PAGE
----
Pioneers of Liberty: Easton’s Soldiers in Connecticut’s 29th Colored Regiment

At the edge of the New Haven harbor in Fair Haven sits Criscuolo Park. Sports fields and playgrounds now occupy what was once a bustling port area where the Quinnipiac and Mill Rivers meet. While there is no trace of the Civil War training camp that existed at this spot, since 2008, Continue reading “Pioneers of Liberty: Easton’s Soldiers in Connecticut’s 29th Colored Regiment”

Constant Gardeners: the Founding of the Easton Garden Club

In June 1939, five Easton ladies were selected by the Federated Garden Clubs to represent Connecticut at the newly opened Gardens on Parade at the World’s Fair in New York.  Mrs. Katherine Rauschkolb, Mrs. Edith Duff, Mrs. Lillian Shook, Mrs. Rose Coon and Miss Esther Foote served Continue reading “Constant Gardeners: the Founding of the Easton Garden Club”

The Journals of John Adams

The title sounds like something from a PBS documentary. Perhaps something about the second president of the United States. But the John Adams in this article wasn’t born in Quincy, Massachusetts, but rather, right here in Easton in 1830. Beginning with his father Eli in 1805 and Continue reading “The Journals of John Adams”

Louise Bourgeois: Ma Maison à Easton

The neatly ordered jars set in the oak cupboard were a great comfort to Louise Bourgeois in the summer of 1942.  Food rationing had begun that same year as the Second World War heavily burdened US supply chains. Government posters encouraged women to preserve local harvests and help Continue reading “Louise Bourgeois: Ma Maison à Easton”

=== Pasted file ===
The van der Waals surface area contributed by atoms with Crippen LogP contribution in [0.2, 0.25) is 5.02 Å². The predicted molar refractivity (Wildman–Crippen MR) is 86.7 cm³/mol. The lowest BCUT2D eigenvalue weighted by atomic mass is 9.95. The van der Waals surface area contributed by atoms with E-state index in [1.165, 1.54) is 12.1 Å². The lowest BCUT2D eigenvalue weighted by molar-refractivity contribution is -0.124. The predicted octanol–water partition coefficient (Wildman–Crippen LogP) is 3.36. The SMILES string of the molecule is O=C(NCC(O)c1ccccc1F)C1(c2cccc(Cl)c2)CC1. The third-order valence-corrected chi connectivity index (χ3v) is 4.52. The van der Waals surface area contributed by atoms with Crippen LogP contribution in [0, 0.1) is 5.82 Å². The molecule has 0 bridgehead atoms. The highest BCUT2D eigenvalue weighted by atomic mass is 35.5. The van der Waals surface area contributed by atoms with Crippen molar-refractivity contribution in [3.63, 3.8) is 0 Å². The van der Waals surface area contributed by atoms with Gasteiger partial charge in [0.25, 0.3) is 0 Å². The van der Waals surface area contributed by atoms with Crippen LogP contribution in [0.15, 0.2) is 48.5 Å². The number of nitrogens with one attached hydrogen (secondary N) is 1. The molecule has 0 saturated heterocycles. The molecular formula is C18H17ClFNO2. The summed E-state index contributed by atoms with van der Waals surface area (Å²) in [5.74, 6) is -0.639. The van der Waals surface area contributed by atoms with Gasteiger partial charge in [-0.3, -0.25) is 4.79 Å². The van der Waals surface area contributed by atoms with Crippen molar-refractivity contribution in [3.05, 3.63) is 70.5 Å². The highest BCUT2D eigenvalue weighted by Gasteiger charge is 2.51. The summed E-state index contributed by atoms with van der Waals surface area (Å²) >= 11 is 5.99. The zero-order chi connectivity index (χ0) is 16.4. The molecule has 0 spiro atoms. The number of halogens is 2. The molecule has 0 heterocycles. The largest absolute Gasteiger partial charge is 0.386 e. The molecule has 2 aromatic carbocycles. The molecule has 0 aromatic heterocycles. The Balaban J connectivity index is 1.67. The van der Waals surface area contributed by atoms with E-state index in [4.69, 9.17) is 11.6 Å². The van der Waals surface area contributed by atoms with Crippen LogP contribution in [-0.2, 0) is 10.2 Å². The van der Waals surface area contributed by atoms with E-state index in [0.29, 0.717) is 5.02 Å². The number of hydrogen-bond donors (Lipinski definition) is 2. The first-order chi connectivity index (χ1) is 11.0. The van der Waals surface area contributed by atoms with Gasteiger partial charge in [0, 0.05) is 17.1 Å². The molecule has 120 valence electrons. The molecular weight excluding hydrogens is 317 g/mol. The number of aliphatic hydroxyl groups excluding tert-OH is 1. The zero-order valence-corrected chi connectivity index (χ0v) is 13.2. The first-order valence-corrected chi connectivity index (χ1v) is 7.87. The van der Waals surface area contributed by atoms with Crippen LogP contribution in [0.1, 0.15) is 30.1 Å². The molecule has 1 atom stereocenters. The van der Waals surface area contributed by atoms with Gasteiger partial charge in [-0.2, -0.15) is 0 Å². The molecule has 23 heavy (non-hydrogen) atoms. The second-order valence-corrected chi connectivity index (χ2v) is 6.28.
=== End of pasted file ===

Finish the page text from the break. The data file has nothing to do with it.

The Peculiar Trials of Mary Staples

It was said by Lucy Pell, the surgeon’s wife, that a witch had been living among them in Fairfield.  In 1653,  she claimed she heard such words herself from the condemned Goodwife Bassett who was imprisoned and awaiting her death.  Goody Bassett was a middle class wife, hence the Continue reading “The Peculiar Trials of Mary Staples”

Buried in an Easton Swamp

The trunk buried in the Easton swamp displayed at trial with murder weapons, Daily News photo, May 30, 1921

It was early on a Monday evening when the police pulled over just off Sport Hill Road next to the Union Cemetery. There, in the overgrown wetlands, a confessed murderer claimed Continue reading “Buried in an Easton Swamp”

Easton’s Ladies in White

Union Cemetery, Easton Connecticut

Like all small colonial towns in New England, Easton has its share of ghost stories, but few can compare to the tales told about our oldest burial ground, the Union Cemetery.  Set off by stone walls and wrought iron fencing, it sits at the intersection Continue reading “Easton’s Ladies in White”

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